Other future work involves targeting therapy to the epidermal growth factor receptor (EGFR) family of four homologous receptors, EGFR (ERBB1), HER-2/neu (ERBB2), HER-3 (ERBB3), and HER-4 (ERBB4). EGFR activation leads to receptor tyrosine-kinase activation and activation of a series of downstream signaling activities that mediate tumor cell proliferation, migration, invasion, and the suppression of apoptosis [166]. As a result, inhibiting EGFR by binding its intracellular adenosine triphosphate-binding site with small-molecule tyrosine kinase inhibitors has been investigated as a treatment strategy for NSCLC [167]. Among these inhibitors, erlotinib has shown a survival benefit when combined with chemotherapy for advanced stage NSCLC [168]. However, tumor response is mainly limited to patients who possess somatic mutations in the kinase domain of the EGFR gene [169]. These patients are usually of East Asian descent, female, nonsmokers, with adenocarcinoma [170]. In a small series of 41 patients with brain metastasis from lung adenocarcinoma, gefitinib was shown to have antitumor activity (10% major response). Intracranial control was associated with previous WBRT [171]. In another study by Kim et al. [172], median progression-free survival and overall survival times of 7.1 and 18.8 months were observed in East Asian, nonsmoking patients with lung adenocarcinoma and asymptomatic synchronous brain metastasis after treatment with either gefitinib 250 mg or erlotinib 150 mg once daily. Both studies suggest a potential role for EGFR inhibitors in the treatment of brain metastases. Additive effects may be produced when both EGFR inhibitors and WBRT were delivered, as patients who received both treatments have better disease control and longer overall survival [171,172]. Several studies have demonstrated increased response to EGFR inhibitors, as well as prolonged time to intracranial progression and improved overall survival, in patients with mutations in the EGFR gene [173,174]. The presence of EGFR mutations was shown to enhance radiation response; for patients with EGFR mutation and brain metastases from lung adenocarcinoma, WBRT delivered concurrently with EGFR inhibitors produced a response rate of 84% [175]. However, severe toxicities, including grade 5 interstitial lung disease, have been reported in patients treated with concurrent erlotinib and WBRT [176,177]. The unexpected lung toxicity from EGFR inhibitors needs further investigation for the safe administration of these drugs.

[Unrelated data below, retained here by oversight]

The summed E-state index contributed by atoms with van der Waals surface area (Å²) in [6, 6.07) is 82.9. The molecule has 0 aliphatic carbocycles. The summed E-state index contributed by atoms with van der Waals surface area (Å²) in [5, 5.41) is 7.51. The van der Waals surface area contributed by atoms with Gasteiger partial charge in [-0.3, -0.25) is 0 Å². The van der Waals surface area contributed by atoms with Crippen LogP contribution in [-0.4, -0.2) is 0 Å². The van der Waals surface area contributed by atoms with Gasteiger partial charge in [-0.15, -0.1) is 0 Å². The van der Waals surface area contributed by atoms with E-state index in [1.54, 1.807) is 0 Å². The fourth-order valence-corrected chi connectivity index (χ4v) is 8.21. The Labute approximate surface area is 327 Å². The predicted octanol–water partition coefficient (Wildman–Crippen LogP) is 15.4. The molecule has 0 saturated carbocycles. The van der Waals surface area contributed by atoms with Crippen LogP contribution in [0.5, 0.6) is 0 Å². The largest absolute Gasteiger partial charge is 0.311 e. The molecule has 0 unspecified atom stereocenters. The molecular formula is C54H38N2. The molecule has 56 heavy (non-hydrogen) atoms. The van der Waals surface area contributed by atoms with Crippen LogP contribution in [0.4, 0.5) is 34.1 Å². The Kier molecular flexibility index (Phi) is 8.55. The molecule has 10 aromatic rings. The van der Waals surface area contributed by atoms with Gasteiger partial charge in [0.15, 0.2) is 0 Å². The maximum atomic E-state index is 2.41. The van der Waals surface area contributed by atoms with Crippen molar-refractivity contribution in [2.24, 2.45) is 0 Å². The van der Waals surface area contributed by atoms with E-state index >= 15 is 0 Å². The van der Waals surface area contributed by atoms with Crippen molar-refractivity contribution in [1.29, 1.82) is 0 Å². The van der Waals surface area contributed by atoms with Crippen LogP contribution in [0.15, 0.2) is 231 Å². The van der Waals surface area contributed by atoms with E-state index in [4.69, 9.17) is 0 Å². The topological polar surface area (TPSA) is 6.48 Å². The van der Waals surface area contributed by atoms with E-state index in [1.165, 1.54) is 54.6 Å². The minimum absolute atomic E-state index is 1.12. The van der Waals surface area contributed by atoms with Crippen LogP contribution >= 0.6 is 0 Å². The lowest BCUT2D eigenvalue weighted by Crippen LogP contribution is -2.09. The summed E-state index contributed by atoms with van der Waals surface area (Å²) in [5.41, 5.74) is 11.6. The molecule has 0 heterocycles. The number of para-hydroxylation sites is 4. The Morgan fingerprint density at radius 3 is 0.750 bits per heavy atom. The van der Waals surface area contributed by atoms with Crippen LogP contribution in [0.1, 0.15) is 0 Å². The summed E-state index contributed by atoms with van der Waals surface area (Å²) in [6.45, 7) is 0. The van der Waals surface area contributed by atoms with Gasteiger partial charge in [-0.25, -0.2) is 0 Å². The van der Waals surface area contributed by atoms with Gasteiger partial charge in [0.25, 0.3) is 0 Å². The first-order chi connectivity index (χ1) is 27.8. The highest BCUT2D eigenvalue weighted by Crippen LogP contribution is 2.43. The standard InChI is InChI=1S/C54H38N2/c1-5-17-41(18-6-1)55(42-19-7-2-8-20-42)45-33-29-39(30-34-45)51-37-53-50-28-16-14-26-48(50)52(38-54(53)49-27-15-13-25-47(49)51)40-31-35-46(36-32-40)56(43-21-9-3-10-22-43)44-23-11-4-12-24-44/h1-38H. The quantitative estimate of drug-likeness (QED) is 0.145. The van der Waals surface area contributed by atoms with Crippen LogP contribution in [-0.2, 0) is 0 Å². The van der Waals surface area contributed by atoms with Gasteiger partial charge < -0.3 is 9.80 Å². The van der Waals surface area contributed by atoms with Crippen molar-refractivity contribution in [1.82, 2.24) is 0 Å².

9. Conclusions